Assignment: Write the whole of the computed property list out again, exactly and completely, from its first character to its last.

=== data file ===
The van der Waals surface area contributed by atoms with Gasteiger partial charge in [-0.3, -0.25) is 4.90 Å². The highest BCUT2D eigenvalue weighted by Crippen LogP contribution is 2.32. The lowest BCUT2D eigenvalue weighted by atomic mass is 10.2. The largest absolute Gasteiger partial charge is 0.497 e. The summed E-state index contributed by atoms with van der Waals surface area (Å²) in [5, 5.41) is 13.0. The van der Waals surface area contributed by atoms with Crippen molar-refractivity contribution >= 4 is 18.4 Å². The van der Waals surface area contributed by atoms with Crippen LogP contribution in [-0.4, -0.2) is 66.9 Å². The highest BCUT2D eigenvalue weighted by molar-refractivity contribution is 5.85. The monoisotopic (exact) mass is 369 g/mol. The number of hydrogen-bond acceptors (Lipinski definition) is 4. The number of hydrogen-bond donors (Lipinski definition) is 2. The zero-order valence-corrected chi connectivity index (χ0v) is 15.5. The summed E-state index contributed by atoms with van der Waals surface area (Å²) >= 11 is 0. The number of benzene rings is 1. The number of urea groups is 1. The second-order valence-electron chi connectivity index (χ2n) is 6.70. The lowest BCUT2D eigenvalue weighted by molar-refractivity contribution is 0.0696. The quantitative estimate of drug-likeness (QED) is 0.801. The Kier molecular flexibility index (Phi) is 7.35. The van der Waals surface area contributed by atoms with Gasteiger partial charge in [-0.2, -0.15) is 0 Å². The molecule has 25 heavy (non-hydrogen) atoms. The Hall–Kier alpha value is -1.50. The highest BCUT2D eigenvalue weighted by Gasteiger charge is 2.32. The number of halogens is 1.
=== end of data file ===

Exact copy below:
The van der Waals surface area contributed by atoms with Gasteiger partial charge in [-0.3, -0.25) is 4.90 Å². The highest BCUT2D eigenvalue weighted by Crippen LogP contribution is 2.32. The lowest BCUT2D eigenvalue weighted by atomic mass is 10.2. The largest absolute Gasteiger partial charge is 0.497 e. The summed E-state index contributed by atoms with van der Waals surface area (Å²) in [5, 5.41) is 13.0. The van der Waals surface area contributed by atoms with Crippen molar-refractivity contribution >= 4 is 18.4 Å². The van der Waals surface area contributed by atoms with Crippen LogP contribution in [-0.4, -0.2) is 66.9 Å². The highest BCUT2D eigenvalue weighted by molar-refractivity contribution is 5.85. The monoisotopic (exact) mass is 369 g/mol. The number of hydrogen-bond acceptors (Lipinski definition) is 4. The number of hydrogen-bond donors (Lipinski definition) is 2. The zero-order valence-corrected chi connectivity index (χ0v) is 15.5. The summed E-state index contributed by atoms with van der Waals surface area (Å²) >= 11 is 0. The number of benzene rings is 1. The number of urea groups is 1. The second-order valence-electron chi connectivity index (χ2n) is 6.70. The lowest BCUT2D eigenvalue weighted by molar-refractivity contribution is 0.0696. The quantitative estimate of drug-likeness (QED) is 0.801. The Kier molecular flexibility index (Phi) is 7.35. The van der Waals surface area contributed by atoms with Gasteiger partial charge in [-0.2, -0.15) is 0 Å². The molecule has 25 heavy (non-hydrogen) atoms. The Hall–Kier alpha value is -1.50. The highest BCUT2D eigenvalue weighted by Gasteiger charge is 2.32. The number of halogens is 1.